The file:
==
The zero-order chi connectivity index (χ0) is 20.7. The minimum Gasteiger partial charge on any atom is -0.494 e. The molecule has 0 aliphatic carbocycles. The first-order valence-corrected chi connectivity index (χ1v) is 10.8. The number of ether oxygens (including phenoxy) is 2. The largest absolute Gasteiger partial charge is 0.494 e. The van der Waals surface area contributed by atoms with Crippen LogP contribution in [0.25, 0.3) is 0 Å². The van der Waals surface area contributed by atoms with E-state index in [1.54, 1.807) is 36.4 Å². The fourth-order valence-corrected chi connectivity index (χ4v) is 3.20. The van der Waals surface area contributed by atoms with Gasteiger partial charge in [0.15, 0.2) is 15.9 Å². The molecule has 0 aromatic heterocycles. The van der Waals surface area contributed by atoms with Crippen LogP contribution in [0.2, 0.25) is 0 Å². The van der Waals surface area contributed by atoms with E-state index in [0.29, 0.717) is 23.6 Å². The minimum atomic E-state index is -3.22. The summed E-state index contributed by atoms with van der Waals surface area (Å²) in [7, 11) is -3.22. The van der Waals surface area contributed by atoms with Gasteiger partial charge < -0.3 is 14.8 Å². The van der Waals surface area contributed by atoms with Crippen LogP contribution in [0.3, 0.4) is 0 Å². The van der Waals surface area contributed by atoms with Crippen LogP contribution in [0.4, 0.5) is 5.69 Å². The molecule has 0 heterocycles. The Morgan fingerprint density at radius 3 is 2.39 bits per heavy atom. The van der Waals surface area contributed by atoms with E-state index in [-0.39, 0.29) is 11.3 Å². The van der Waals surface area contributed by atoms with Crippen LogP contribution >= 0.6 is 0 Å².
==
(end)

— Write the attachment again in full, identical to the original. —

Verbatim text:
The zero-order chi connectivity index (χ0) is 20.7. The minimum Gasteiger partial charge on any atom is -0.494 e. The molecule has 0 aliphatic carbocycles. The first-order valence-corrected chi connectivity index (χ1v) is 10.8. The number of ether oxygens (including phenoxy) is 2. The largest absolute Gasteiger partial charge is 0.494 e. The van der Waals surface area contributed by atoms with Crippen LogP contribution in [0.25, 0.3) is 0 Å². The van der Waals surface area contributed by atoms with E-state index in [1.54, 1.807) is 36.4 Å². The fourth-order valence-corrected chi connectivity index (χ4v) is 3.20. The van der Waals surface area contributed by atoms with Gasteiger partial charge in [0.15, 0.2) is 15.9 Å². The molecule has 0 aromatic heterocycles. The van der Waals surface area contributed by atoms with Crippen LogP contribution in [0.2, 0.25) is 0 Å². The van der Waals surface area contributed by atoms with E-state index in [0.29, 0.717) is 23.6 Å². The minimum atomic E-state index is -3.22. The summed E-state index contributed by atoms with van der Waals surface area (Å²) in [7, 11) is -3.22. The van der Waals surface area contributed by atoms with Gasteiger partial charge < -0.3 is 14.8 Å². The van der Waals surface area contributed by atoms with Crippen LogP contribution in [0.3, 0.4) is 0 Å². The van der Waals surface area contributed by atoms with Crippen LogP contribution in [0.4, 0.5) is 5.69 Å². The molecule has 0 heterocycles. The Morgan fingerprint density at radius 3 is 2.39 bits per heavy atom. The van der Waals surface area contributed by atoms with E-state index in [-0.39, 0.29) is 11.3 Å². The van der Waals surface area contributed by atoms with Crippen LogP contribution >= 0.6 is 0 Å².